Almost 10 years before Brown vs. Board of Education, Sylvia Mendez and her parents helped end school segregation in California. An American citizen of Mexican and Puerto Rican heritage who spoke and wrote perfect English, Mendez was denied enrollment to a whites-only school. Her parents took action by organizing the Hispanic community and filing a lawsuit in federal district court. Their success eventually brought an end to the era of segregated education in California.
Through compelling reminiscences of his grandfather's life in the United States and Japan, Allen Say poignantly recounts his family's journey to America. The feelings of being torn by a love for two different countries are sensitively narrated by B.D.Wong.
"One of all time best children's books"
Dominic Cantori is an orphan. Ashamed of his situation, Dominic avoids making friends for fear of exposing his terrible secret. One day on a class trip to Ellis Island, a tour guide asks everyone about their families. Immediately, Dominic flees from the class and hides in a closet, where he falls asleep for hours.
In other nations, public schools are one thread in a quilt that includes free universal child care, health care, and job training. Here, schools are the whole cloth. Today we look around the world at countries like Finland and South Korea, whose students consistently outscore Americans on standardized tests, and wonder what we are doing wrong. Dana Goldstein first asks the often-forgotten question: "How did we get here?"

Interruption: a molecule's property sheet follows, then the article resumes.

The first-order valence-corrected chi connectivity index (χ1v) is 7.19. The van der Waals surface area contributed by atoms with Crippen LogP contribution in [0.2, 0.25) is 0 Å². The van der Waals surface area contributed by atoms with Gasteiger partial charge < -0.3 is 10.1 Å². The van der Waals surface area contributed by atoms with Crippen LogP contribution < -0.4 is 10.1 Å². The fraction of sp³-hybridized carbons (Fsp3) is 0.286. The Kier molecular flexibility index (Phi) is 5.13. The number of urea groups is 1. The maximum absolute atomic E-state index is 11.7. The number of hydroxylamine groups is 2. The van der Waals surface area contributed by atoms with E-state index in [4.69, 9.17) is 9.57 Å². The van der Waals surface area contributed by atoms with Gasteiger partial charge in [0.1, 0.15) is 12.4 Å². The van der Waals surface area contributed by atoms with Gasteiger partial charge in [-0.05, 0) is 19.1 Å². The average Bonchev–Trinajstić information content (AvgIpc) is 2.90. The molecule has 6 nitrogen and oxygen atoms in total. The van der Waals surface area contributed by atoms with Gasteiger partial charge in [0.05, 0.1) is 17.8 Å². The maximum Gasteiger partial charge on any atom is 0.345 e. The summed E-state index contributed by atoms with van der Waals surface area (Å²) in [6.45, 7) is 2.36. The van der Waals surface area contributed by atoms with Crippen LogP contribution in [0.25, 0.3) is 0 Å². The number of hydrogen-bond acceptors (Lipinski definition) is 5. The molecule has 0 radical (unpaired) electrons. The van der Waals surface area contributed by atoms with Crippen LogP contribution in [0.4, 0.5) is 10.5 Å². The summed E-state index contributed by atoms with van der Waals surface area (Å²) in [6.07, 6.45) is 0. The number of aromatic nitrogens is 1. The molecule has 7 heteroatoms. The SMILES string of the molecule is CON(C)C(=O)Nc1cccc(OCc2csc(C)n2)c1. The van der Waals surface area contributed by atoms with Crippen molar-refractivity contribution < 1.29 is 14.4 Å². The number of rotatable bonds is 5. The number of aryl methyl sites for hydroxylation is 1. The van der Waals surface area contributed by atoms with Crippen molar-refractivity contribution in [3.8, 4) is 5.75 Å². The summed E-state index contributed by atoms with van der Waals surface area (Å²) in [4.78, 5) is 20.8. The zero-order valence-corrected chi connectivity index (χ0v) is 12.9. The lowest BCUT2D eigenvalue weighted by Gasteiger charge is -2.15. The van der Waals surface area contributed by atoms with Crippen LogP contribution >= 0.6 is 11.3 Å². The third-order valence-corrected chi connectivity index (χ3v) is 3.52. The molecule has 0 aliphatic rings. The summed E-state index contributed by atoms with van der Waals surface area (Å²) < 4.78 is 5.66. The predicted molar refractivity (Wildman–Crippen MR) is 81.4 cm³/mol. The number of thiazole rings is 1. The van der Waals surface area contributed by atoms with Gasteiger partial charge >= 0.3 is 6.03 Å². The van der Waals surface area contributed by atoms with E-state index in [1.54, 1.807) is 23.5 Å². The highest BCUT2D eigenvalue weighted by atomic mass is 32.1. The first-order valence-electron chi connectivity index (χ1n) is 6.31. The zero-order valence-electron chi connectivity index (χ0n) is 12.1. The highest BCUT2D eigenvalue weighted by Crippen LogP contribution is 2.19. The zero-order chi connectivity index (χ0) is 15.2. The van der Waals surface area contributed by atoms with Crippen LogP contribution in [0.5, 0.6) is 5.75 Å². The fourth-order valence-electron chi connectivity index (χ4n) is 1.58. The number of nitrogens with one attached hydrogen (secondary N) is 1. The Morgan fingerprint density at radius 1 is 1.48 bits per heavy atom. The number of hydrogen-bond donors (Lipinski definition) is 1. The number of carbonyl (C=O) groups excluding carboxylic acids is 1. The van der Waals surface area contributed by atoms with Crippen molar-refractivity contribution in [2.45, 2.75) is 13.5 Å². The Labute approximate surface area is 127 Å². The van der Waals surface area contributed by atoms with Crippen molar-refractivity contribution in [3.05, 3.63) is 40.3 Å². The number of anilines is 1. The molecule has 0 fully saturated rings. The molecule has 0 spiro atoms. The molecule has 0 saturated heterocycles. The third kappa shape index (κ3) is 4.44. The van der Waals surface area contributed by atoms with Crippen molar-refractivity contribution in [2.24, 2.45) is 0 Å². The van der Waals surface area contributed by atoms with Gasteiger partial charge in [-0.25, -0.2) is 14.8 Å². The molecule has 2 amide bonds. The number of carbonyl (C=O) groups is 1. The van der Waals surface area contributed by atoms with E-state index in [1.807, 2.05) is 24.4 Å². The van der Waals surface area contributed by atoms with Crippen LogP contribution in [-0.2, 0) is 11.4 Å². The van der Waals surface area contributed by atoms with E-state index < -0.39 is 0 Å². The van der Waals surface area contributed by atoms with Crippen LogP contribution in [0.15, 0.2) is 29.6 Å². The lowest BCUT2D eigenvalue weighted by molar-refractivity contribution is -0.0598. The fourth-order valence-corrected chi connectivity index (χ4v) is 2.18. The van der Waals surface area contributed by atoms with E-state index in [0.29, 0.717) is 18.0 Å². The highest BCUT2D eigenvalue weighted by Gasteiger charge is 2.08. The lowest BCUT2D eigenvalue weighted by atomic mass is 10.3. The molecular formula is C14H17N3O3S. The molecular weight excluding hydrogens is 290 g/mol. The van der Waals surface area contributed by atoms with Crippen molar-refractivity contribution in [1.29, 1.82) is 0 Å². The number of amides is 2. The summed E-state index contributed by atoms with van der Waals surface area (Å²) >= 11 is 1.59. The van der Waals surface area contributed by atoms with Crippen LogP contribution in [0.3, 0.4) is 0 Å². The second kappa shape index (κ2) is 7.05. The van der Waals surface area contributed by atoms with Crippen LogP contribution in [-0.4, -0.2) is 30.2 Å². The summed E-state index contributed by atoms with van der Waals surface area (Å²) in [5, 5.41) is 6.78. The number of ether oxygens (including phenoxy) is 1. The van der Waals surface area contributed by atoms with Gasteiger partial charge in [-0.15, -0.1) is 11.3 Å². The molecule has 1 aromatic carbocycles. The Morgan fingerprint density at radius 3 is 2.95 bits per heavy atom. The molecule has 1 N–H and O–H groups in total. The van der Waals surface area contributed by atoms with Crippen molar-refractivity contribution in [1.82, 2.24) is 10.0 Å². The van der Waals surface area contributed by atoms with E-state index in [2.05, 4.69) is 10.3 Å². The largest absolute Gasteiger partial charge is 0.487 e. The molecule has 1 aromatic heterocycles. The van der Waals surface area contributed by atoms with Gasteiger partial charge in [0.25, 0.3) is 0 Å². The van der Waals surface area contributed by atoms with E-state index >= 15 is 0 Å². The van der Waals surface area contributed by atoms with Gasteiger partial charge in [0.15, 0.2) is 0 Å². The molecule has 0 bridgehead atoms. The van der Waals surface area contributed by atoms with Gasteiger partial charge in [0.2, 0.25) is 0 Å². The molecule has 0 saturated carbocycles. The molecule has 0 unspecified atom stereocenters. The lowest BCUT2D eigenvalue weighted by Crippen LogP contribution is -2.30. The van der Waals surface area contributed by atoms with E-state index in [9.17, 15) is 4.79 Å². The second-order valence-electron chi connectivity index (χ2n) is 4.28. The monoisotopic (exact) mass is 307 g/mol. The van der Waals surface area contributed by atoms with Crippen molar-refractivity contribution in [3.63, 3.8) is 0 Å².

"Makes one think"
Summer knows that kouun means good luck in Japanese, and this year her family has none of it. Just when she thinks nothing else can possibly go wrong, an emergency whisks her parents away to Japan - right before harvest season. Summer and her little brother, Jaz, are left in the care of their grandparents, who come out of retirement in order to harvest wheat and help pay the bills.
It's been six months since Rain's best friend Galen died, and up until now she has succeeded in shutting herself off from the world. But when controversy arises around her aunt Georgia's Indian Camp in their mostly white midwestern community, Rain decides to face the outside world again - at least through the lens of her camera.
©1997 Puffin; (P)2009 Audible, Inc.
There are no reviews for this title yet.
Report Inappropriate Content
If you find this review inappropriate and think it should be removed from our site, let us know. This report will be reviewed by Audible and we will take appropriate action.
Your report has been received. It will be reviewed by Audible and we will take appropriate action.
You can now follow your favorite reviewers on Audible.
When you follow another listener, we'll email* you a copy of any new reviews they write. You can un-follow a listener at any time to stop receiving their updates.
* If you already opted out of emails from Audible you will still get review emails by the listeners you follow.